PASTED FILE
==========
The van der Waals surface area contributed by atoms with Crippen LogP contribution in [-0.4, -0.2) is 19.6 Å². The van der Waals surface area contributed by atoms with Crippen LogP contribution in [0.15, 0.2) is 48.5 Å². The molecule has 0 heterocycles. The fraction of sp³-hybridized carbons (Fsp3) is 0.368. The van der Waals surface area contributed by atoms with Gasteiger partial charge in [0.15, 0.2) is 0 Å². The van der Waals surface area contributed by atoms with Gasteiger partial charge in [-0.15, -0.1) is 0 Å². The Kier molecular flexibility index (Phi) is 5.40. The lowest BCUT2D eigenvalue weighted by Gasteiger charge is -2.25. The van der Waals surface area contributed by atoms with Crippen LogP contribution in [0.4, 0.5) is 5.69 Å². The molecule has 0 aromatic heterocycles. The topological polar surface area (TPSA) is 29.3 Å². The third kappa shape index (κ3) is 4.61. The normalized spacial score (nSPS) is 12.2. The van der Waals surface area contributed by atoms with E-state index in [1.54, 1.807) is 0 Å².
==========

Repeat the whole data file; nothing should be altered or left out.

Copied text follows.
The van der Waals surface area contributed by atoms with Crippen LogP contribution in [-0.4, -0.2) is 19.6 Å². The van der Waals surface area contributed by atoms with Crippen LogP contribution in [0.15, 0.2) is 48.5 Å². The molecule has 0 heterocycles. The fraction of sp³-hybridized carbons (Fsp3) is 0.368. The van der Waals surface area contributed by atoms with Gasteiger partial charge in [0.15, 0.2) is 0 Å². The van der Waals surface area contributed by atoms with Gasteiger partial charge in [-0.15, -0.1) is 0 Å². The Kier molecular flexibility index (Phi) is 5.40. The lowest BCUT2D eigenvalue weighted by Gasteiger charge is -2.25. The van der Waals surface area contributed by atoms with Crippen LogP contribution in [0.4, 0.5) is 5.69 Å². The molecule has 0 aromatic heterocycles. The topological polar surface area (TPSA) is 29.3 Å². The third kappa shape index (κ3) is 4.61. The normalized spacial score (nSPS) is 12.2. The van der Waals surface area contributed by atoms with E-state index in [1.54, 1.807) is 0 Å².